When a worker becomes better at inter-personal communication, he not only becomes a better team worker, but also   copes   better with conflict situations outside the workplace too. This capability in turn facilitates the worker's constructive attitude and behaviour at the workplace. Hence the suggestion that training for ineter-personal skills should be considered important. Another major aspect of personality development   is   the constructive participation in group activities. Individuals become better at group work when they learn to share information, respect others' capabilities and accept the need for coordinated effort. All these traits can be inculcated not by lectures but by interesting games and role plays. Workers must  be  exposed  to training  programmes which are based on such activities  so  that the  attitudes  of  cooperation,  constructive  competition   and leadership are fostered.

It  is  increasingly being recognised  that  workers  involvement with,  and  loyalty  to the organisation and  its  goals  can  be enhanced through active participation by their representatives in the  corporate  planning  process. The worker  in  the  board  of directors  should  not be allowed to be a mere  token  of  worker representation  or  an  intransigent filibuster.   He  should  be converted  to  an  active and constructive  collaborator  in  the policy  making  process.  That may become possible only if the workers   are   equipped, through   appropriate   training   and orientation programmes, to understand and appreciate  corporate philosophy,  objectives and strategies. Willing workers must  be trained  to read and understand company financial statements  and periodical review reports on company performance.

Do we know the literacy status of workers  in  business  and industry? How  many managements will be prepared  to  use  their clout  to  influence workers – theirs or their contractors' - to improve  their  literacy  status? Isn't it in the long term interests of the industrial sector to invest in literacy not only of their own workers but also of the potential workers?

While these are some of the avenues the HRD professionals  should explore   towards  the  objective  of  making  workers   identify themselves  as  responsible  and willing  stake  holders  of  the enterprise, there are a few other measures to achieve the broader objective of  helping  every worker  become  a  responsible  and constructive member of the society in which he lives.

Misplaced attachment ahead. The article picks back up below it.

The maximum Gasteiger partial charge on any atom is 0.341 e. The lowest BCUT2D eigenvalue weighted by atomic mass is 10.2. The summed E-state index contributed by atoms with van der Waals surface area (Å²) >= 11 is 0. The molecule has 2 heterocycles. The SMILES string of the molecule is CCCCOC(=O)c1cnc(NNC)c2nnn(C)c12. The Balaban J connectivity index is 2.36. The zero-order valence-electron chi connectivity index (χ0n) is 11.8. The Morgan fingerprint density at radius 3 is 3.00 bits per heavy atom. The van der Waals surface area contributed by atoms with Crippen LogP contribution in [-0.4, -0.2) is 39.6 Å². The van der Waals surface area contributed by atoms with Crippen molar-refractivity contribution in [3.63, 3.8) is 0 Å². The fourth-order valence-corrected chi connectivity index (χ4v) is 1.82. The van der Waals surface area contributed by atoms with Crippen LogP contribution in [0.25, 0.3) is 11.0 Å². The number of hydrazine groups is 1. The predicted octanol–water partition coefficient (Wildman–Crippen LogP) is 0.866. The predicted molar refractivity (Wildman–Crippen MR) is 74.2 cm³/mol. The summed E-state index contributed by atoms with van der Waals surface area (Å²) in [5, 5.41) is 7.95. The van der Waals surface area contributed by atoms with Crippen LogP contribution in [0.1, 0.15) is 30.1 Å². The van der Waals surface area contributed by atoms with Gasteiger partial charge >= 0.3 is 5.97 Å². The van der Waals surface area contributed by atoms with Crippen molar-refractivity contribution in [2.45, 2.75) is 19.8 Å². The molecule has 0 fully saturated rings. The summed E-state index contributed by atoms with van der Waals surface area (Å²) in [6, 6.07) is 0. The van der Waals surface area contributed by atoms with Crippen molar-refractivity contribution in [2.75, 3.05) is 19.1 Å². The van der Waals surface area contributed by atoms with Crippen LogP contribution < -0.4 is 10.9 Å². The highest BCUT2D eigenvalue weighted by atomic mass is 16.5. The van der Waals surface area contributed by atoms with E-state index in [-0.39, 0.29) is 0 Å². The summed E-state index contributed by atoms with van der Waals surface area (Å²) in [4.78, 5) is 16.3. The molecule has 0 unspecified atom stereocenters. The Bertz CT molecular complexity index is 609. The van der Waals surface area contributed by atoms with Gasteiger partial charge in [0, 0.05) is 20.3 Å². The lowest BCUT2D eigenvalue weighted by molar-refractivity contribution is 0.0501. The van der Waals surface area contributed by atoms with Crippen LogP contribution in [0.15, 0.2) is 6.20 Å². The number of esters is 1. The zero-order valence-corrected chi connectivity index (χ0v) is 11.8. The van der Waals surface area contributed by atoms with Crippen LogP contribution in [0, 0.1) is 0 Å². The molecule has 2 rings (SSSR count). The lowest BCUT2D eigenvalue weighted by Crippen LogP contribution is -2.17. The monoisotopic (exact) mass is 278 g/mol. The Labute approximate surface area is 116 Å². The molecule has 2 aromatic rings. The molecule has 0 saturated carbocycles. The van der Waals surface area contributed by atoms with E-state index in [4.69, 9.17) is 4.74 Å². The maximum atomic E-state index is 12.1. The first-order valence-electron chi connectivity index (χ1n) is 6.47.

Every worker has several other roles to play too: a dutiful son, a loving husband; an affectionate father; conscious consumer or any one of umpteen other roles you can think of.  It is not uncommon that a worker carries the triumphs and tribulations experienced in his other roles to the work place.  Is personnel function currently equipped to detect in the worker's behaviour early warning signals of stress outside the workplace and arrange for helpful counseling?  In a society where awareness about  the concept  of mental-health is almost absent, HRD professionals  in the  organised  sector  must probably be  the  pioneers  to  help people develop a sound mind and maintain it so.

Alcoholism among industrial workers is a problem all over the world. Some sociologists even argue that the mechanical machine-like  life of an industrial worker (so admirably and  humorously depicted by Charlie Chaplin  in the movie Modern Times) makes  the worker alienated from himself and the rest of the world and  that alienation  is  an  important cause for  alcoholism.  If such a premise is even partly true, it is all the more appropriate that the alcoholic is helped out of his problem by the organisation. Most  firms  of  the  West have a  well  articulated  policy  and effective   procedures  for  detecting  alcoholism  among   their employees  and provide counseling as well as medical services  to get  the  worker  out  of the malady. It is time that the HRD profession in our country also convince the business and industry to   pay  sufficient  attention  to  this  social  evil   through organisational  efforts  rather  than take the easy  way  out  of getting rid of the worker.

We have looked at what can be done at the enterprise level if HRD is  to  show  real concern for the workers. I  believe   the  HRD profession  should also reach out to the environment so that  the 'workers'   status  in the society is enhanced and  thereby  each worker's  self-esteem  is enhanced. When that happens, you will agree, several   enterprise   objectives   such   as   improved productivity will be facilitated too.  What is the common perception about a `worker', today?  Is he considered to be an intelligent, creative, proud individual whose work is essential to the community or the society? I am afraid the response will be "NO". 

Children never get to learn from text books what a day in the worker's life, is like. They never learn the value of the collective work by the millions of workers who have built the dams and factories. Newspaper stories about the inauguration of a new  factory  or  railway  line never highlights  a  story  of  a worker's  courage or presence of mind  or tenacity at work  which is an example of dedication and commitment. Not that there are no such  instances;  it is just the society's attitude  towards  the status  of  the  worker  that  influences  the  media's  way   of reporting. 

HRD  profession can, and should, I  feel,  work  with media,  educationists  and general public to bring about  a  more positive attitude towards a worker and his/her work. These,   friends, I consider are some directions in which HRD professionals should explore if workers really matter to them. And  you  will agree that in a modern industrial  nation  workers matter  not only  as workers in the shop floor but  as  important members of the society who can influence the overall  development  of the society. Hence an enlightened HRD philosophy warrants that we accept the need for developing workers not merely as resources but because development of each and every individual is the ultimate aim of all societal activities. Let us, then, work towards that objective.
 


K. Ramakrishnan
BE, PGDM IIMA
Director
Asian School of Business
Trivandrum
 

Source: E-mail March 24, 2009